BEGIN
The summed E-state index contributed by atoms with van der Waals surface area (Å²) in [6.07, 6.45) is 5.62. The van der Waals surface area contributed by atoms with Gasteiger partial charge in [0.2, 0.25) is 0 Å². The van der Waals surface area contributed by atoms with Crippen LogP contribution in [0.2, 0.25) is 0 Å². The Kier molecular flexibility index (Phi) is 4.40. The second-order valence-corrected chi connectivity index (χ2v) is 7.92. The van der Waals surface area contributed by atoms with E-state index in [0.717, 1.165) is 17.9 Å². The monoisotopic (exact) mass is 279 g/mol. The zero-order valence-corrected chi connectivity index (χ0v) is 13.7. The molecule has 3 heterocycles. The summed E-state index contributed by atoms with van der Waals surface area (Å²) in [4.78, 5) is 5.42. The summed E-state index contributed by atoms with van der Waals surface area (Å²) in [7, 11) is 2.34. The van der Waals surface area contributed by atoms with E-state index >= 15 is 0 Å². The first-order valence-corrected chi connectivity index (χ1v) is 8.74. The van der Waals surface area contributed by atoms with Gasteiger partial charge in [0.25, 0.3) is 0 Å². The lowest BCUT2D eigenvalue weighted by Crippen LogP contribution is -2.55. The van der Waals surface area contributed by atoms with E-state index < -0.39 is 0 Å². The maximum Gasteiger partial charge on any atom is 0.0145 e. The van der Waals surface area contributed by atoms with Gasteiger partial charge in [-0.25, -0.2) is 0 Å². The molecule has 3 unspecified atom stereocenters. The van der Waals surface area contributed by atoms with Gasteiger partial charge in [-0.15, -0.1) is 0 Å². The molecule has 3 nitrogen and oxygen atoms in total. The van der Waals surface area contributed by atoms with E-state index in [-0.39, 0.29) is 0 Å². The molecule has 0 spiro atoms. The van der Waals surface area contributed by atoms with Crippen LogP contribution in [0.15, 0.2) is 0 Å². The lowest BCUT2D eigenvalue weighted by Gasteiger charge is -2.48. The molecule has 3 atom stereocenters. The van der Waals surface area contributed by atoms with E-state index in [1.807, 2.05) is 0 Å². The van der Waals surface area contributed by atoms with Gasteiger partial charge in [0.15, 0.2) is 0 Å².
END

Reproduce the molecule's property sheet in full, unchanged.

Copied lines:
The summed E-state index contributed by atoms with van der Waals surface area (Å²) in [6.07, 6.45) is 5.62. The van der Waals surface area contributed by atoms with Gasteiger partial charge in [0.2, 0.25) is 0 Å². The van der Waals surface area contributed by atoms with Crippen LogP contribution in [0.2, 0.25) is 0 Å². The Kier molecular flexibility index (Phi) is 4.40. The second-order valence-corrected chi connectivity index (χ2v) is 7.92. The van der Waals surface area contributed by atoms with E-state index in [0.717, 1.165) is 17.9 Å². The monoisotopic (exact) mass is 279 g/mol. The zero-order valence-corrected chi connectivity index (χ0v) is 13.7. The molecule has 3 heterocycles. The summed E-state index contributed by atoms with van der Waals surface area (Å²) in [4.78, 5) is 5.42. The summed E-state index contributed by atoms with van der Waals surface area (Å²) in [7, 11) is 2.34. The van der Waals surface area contributed by atoms with E-state index >= 15 is 0 Å². The first-order valence-corrected chi connectivity index (χ1v) is 8.74. The van der Waals surface area contributed by atoms with Gasteiger partial charge in [0.25, 0.3) is 0 Å². The lowest BCUT2D eigenvalue weighted by Crippen LogP contribution is -2.55. The van der Waals surface area contributed by atoms with E-state index < -0.39 is 0 Å². The maximum Gasteiger partial charge on any atom is 0.0145 e. The van der Waals surface area contributed by atoms with Gasteiger partial charge in [-0.25, -0.2) is 0 Å². The molecule has 3 unspecified atom stereocenters. The van der Waals surface area contributed by atoms with Gasteiger partial charge in [-0.15, -0.1) is 0 Å². The molecule has 3 nitrogen and oxygen atoms in total. The van der Waals surface area contributed by atoms with E-state index in [-0.39, 0.29) is 0 Å². The molecule has 0 spiro atoms. The van der Waals surface area contributed by atoms with Crippen LogP contribution in [0.15, 0.2) is 0 Å². The lowest BCUT2D eigenvalue weighted by Gasteiger charge is -2.48. The molecule has 3 atom stereocenters. The van der Waals surface area contributed by atoms with E-state index in [1.807, 2.05) is 0 Å². The van der Waals surface area contributed by atoms with Gasteiger partial charge in [0.15, 0.2) is 0 Å².